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07 November 2011
The impact of a book from Late Antiquity and its lasting impact on human society is the focus of a public lecture at Cardiff University.
Professor emerita Gillian Clark of the University of Bristol will give a keynote address on the subject of Augustine’s City of God on Wednesday 16th November 2011. The event is hosted by the Centre for Late Antique Religion and Culture in the School of History, Archaeology and Religion.
In the lecture Professor Clark will trace the journey of cultural works from Antiquity to Late Antiquity. She will argue that although many of the cultural treasures of Antiquity were lost, Late Antiquity was an age of books, which transmitted learning and reflection to later ages.
The focus of her lecture will be Augustine’s City of God as an enduring resource for reflection on human nature, culture and society, a text that challenges us, just as the age in which it was produced, to consider what matters most in human history.
Some of the works mentioned by Professor Clark in her lecture, including an incunabula of Augustine’s City of God will be on display alongside the event. The works are from the Cardiff Rare Books and Music Collection, a major collection of international significance which includes many items which are extremely rare, and some of which are unique.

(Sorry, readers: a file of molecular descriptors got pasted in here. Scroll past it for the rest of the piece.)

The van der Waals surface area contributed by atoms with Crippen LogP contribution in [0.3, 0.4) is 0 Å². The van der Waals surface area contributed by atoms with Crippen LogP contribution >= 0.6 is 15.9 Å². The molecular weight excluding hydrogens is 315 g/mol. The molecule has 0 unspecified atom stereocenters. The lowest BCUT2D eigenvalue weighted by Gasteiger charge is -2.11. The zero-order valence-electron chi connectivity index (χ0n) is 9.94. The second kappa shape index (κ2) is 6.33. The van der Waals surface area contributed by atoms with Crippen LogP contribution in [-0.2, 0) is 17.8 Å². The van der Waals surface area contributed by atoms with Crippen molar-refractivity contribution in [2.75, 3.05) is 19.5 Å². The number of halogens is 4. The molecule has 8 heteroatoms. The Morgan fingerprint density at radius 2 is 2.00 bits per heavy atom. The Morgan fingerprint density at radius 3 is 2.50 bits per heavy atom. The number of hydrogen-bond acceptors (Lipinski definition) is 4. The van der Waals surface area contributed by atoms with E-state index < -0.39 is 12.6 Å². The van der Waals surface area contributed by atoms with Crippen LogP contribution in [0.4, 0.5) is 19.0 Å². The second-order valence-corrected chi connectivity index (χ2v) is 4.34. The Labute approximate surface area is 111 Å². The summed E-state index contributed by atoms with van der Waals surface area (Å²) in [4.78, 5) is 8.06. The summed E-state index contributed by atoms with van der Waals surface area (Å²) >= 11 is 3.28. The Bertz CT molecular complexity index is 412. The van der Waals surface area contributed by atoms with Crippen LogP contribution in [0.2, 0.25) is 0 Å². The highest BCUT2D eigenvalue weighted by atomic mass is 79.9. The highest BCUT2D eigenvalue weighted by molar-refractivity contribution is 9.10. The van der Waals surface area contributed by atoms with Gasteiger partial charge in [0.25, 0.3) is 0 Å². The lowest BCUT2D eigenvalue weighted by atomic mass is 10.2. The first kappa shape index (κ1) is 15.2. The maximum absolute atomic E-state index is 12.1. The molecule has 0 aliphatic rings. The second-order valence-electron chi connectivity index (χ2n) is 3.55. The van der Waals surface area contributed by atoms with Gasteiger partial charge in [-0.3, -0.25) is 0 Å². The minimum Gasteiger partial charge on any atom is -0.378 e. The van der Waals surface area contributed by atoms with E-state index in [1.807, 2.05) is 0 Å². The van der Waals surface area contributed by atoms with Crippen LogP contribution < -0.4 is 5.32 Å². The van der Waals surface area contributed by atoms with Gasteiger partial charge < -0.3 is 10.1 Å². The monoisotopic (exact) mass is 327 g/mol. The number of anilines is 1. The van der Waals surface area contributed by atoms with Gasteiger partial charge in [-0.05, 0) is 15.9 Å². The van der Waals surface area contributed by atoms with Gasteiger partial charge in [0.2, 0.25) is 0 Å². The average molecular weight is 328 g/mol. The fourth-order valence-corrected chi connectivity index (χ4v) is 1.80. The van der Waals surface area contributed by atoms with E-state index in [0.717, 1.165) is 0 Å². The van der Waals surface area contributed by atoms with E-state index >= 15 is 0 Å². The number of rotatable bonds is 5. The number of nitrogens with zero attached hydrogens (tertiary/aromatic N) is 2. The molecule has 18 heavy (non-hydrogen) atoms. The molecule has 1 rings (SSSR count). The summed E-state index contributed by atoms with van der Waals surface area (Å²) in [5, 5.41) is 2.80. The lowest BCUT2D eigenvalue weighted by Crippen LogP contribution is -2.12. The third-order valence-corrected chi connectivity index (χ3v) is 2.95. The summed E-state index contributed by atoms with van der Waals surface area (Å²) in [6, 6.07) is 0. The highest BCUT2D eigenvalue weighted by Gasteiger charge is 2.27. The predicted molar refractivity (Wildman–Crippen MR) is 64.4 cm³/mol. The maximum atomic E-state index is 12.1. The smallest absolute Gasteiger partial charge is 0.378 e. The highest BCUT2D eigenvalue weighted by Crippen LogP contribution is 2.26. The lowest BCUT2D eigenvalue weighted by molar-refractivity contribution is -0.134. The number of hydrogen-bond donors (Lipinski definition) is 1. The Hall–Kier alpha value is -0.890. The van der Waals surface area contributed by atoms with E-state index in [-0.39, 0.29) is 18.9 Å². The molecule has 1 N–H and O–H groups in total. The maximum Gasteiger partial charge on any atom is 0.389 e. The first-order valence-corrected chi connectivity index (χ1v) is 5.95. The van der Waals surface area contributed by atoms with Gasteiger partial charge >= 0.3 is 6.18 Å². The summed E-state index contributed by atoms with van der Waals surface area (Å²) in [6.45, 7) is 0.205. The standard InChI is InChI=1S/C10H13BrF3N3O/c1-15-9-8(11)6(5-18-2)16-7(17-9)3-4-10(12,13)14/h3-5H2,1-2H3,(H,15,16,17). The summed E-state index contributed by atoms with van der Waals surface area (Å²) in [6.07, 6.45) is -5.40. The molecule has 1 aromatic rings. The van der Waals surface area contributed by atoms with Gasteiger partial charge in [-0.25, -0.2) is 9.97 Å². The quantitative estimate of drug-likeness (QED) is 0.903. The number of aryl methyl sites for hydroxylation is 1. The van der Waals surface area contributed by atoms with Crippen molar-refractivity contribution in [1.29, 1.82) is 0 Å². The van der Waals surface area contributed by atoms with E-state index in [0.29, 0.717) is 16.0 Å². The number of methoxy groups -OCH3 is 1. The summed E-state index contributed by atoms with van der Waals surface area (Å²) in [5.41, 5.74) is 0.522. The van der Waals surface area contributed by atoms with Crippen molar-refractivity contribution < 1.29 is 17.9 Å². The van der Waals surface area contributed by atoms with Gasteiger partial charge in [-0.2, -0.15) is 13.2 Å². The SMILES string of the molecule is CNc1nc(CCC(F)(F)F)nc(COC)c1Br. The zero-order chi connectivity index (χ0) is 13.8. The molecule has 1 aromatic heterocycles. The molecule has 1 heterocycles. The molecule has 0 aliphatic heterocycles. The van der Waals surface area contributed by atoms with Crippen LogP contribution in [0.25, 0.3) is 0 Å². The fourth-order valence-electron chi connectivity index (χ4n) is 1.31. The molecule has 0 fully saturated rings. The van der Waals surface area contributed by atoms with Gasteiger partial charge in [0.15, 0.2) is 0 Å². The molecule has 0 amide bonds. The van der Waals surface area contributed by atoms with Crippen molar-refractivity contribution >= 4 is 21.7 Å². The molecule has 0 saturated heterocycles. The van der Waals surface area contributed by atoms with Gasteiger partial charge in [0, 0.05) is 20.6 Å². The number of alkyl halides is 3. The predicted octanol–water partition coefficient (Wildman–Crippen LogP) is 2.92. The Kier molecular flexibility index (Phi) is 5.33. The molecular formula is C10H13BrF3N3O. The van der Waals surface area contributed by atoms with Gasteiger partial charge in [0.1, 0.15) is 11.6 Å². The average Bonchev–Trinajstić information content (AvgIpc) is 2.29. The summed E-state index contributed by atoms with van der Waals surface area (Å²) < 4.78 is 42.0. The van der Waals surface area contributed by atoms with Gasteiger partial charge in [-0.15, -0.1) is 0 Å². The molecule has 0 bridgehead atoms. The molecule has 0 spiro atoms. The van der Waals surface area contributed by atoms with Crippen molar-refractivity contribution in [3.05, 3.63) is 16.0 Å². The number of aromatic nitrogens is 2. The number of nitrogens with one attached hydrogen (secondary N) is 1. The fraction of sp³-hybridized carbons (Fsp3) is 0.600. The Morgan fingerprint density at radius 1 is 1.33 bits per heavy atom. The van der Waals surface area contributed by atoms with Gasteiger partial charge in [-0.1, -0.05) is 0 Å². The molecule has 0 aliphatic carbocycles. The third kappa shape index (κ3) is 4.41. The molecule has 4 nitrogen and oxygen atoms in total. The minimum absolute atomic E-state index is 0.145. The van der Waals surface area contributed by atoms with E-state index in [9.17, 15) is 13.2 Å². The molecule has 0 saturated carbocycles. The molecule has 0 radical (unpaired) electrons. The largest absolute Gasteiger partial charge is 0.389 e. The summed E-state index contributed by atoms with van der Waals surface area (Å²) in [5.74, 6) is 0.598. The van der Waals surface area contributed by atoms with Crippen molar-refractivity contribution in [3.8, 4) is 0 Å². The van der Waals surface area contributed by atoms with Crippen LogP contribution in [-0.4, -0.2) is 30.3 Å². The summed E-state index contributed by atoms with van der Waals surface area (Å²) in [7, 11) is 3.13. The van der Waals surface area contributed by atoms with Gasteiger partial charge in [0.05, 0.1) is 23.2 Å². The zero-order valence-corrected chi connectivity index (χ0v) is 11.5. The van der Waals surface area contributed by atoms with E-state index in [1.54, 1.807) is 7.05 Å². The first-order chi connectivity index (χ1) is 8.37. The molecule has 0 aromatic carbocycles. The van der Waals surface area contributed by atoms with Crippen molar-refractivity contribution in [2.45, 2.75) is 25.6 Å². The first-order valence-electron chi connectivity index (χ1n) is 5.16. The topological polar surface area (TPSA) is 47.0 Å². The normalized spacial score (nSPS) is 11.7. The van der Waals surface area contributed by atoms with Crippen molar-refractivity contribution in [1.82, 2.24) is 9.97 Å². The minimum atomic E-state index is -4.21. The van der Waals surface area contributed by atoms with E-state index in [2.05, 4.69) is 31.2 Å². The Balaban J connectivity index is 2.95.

Among the strengths and highlights of the collection are its incunabula, its cross-section of Renaissance and Reformation literature, its rare Bibles and atlases, a world-class collection of English Restoration drama, a broad range of Shakespearian material, significant sections on natural history, topography and travel, and an extraordinary set of British private press books from the 19th and 20th centuries.
Professor Clark is a Senior Research Fellow in Ancient History. She is the author of many influential books on Late Antiquity including Women in Late Antiquity (1993) and Christianity and Roman Society (2004). Among her most recent publications is Late Antiquity: A Very Short Introduction (2011).
The lecture starts at 5.10pm on Wednesday 16th November in the Arts and Social Studies Library, Lower Ground Floor (Wolfson Floor), Special Collections Reading Room. The event is free and places can be reserved by emailing firstname.lastname@example.org
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